The old mining road that Pilgrim cleared with the bulldozer appears on a list of routes that the state of Alaska could claim as a right of way. Pilgrim's passage on the Caterpillar has resulted in an edgy standoff between his well-armed family and the federal government. The National Park Service has shut down the bulldozed road to his property, dispatched armed rangers to assess park damage and is pursuing criminal and civil cases against him and members of his family.

The brouhaha over the bulldozer, a drama still unfolding inside the largest U.S. park -- has made the Pilgrims actors in a national dispute over private access to federal land. National environmental groups are demanding that the Park Service prosecute the Pilgrims to the fullest extent of the law, while land-rights activists have embraced them as heroic victims of overzealous federal bureaucrats.

Rick Kenyon, publisher of a virulently anti-Park Service newspaper called the Wrangell St. Elias News, has published a series of hagiographic stories that describe the Pilgrims as simple folk bedeviled by heavily armed federal agents. Kenyon believe the Park Service is trying break the Pilgrim family and destroy them financially.

Park officials say that is nonsense. "None of this had to happen," said Candelaria, the park superintendent. "If Pilgrim had come to us before he got on the bulldozer, we probably could have given him some access. Some people may not like it, but this is a national park. Before you get on a bulldozer, you need to get a permit."

Later this year, the Park Service will ask the U.S. attorney in Alaska to start civil proceedings against the Pilgrims. Candelaria said they would probably be sued to pay for bulldozer damage along the road and around their land. Criminal charges have also been filed against the family for operating a horse-tour business in the park without a license and for damaging public property.

After refusing for months to speak with Candelaria or local rangers, Pilgrim says he has now decided to try to cooperate with the park. He made a written request on Sept. 14 for a permit that would allow him vehicular access to the disputed road.
He wants to use a bulldozer, with its blade up, to haul in food, fuel and other supplies for winter.

The request, though, was hardly conciliatory. It said that if the Park Service doesn't take advantage of this "wonderful opportunity" to work with his family, then its inaction would be proof of its "selfish, greedy and hateful attitude."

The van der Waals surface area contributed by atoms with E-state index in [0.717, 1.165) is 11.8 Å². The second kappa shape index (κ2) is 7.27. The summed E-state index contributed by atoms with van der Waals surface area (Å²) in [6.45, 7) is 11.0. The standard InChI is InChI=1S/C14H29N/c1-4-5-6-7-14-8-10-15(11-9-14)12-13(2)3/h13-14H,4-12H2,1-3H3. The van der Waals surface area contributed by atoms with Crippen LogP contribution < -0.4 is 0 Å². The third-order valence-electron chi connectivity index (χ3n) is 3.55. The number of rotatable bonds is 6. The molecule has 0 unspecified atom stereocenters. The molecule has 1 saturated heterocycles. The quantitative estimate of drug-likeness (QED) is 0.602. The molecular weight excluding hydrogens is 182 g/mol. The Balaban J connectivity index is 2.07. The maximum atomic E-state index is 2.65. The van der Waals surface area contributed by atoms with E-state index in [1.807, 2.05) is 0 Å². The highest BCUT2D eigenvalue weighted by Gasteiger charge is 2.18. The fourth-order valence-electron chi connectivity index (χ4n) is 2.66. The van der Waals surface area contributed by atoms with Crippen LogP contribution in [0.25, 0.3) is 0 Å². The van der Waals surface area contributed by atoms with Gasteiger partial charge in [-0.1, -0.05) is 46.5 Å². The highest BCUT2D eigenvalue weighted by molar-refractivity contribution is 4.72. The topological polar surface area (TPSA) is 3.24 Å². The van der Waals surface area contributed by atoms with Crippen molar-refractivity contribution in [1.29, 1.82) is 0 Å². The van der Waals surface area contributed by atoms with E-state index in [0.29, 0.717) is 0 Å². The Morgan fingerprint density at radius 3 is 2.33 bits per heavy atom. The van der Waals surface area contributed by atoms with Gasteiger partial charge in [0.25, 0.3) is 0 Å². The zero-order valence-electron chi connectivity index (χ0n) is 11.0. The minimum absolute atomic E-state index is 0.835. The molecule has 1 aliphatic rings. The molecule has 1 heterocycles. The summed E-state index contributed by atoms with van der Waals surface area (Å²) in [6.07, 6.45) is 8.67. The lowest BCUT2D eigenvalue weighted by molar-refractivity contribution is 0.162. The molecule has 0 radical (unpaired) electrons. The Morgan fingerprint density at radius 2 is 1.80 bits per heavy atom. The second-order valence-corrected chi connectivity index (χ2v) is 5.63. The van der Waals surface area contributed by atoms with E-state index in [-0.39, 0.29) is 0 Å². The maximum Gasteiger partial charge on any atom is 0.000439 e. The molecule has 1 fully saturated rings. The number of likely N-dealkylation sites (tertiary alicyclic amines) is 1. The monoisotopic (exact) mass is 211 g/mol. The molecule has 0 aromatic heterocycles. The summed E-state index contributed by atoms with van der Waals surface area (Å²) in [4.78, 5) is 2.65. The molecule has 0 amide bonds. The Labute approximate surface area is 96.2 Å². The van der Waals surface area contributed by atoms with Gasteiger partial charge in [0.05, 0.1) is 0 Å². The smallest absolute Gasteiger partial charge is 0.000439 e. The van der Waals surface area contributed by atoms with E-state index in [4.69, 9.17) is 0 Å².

"This is progress, I guess," said Candelaria, who said he is considering the request. But he said the Park Service must make an environmental assessment before allowing passage. The road the Pilgrims want to use with a bulldozer crosses a creek 13 times, and there are trout in the creek that the Park Service believes could be harmed.

Out at Hillbilly Heaven, Pilgrim says winter is closing in fast and the family's supply of diesel fuel is running low. When snowfall covers the fields that surround his house, horses that now transport the family to and from town will have no feed.

Park Service officials say the last thing they want is violence and that they are worried about another Ruby Ridge standoff or another Waco. They are determined, they say, not to use force in a way that would lead to bloodshed or embarrassing media coverage.

"Our challenge is to avoid confrontation," said Gary Candelaria, superintendent of Wrangell-St. Elias, which is six times larger than Yellowstone National Park. Still, Park Service rangers admit that they are fed up with the Pilgrims, especially with the boys who carry revolvers and rifles.

"We are going to make the Pilgrims poster children for abuse of federal power," said Chuck Cushman, executive director of the American Land Rights Association, a group based in Washington State that supports claims of private landowners in disputes with federal agencies.

"This is a good family that simply does not know how to deal with bureaucracy," said Cushman, whose group is helping Pilgrim pay for a lawyer and is publicizing his legal problems on its Web site. "They did not knowingly break the law. You have to look into people's hearts." Environmental groups have been watching the Pilgrims in pained disbelief.

In February, the 9th U.S. Circuit Court of Appeals rejected their claim to having rights to travel by bulldozer through the park over a unused mining road without going through a permit process and environmental review.

In an interview one of the Pilgrim children was asked if they ever thought about leaving..this was the reply:

"In this world, everybody's trying everybody on like a new pair of blue jeans and it's not the way we do it. My favorite thing in life to do is work and help and cook and serve my brothers and sisters and play music. And one of our most favorite things to do is get together and share and I don't know how I could be any happier. I really ain't looking for anything,"
Magda Hassan Wrote:It should work Dixie. I think the limit is very long. We made it that way so that people could post very long articles etc. Maybe give it another try and if it doesn't work shorten it and just have more installments.

There is no limit on post length.

Let us know if we can help Dixie.

On edit: Just FYI I deleted (only) the unsuccessful post scraps.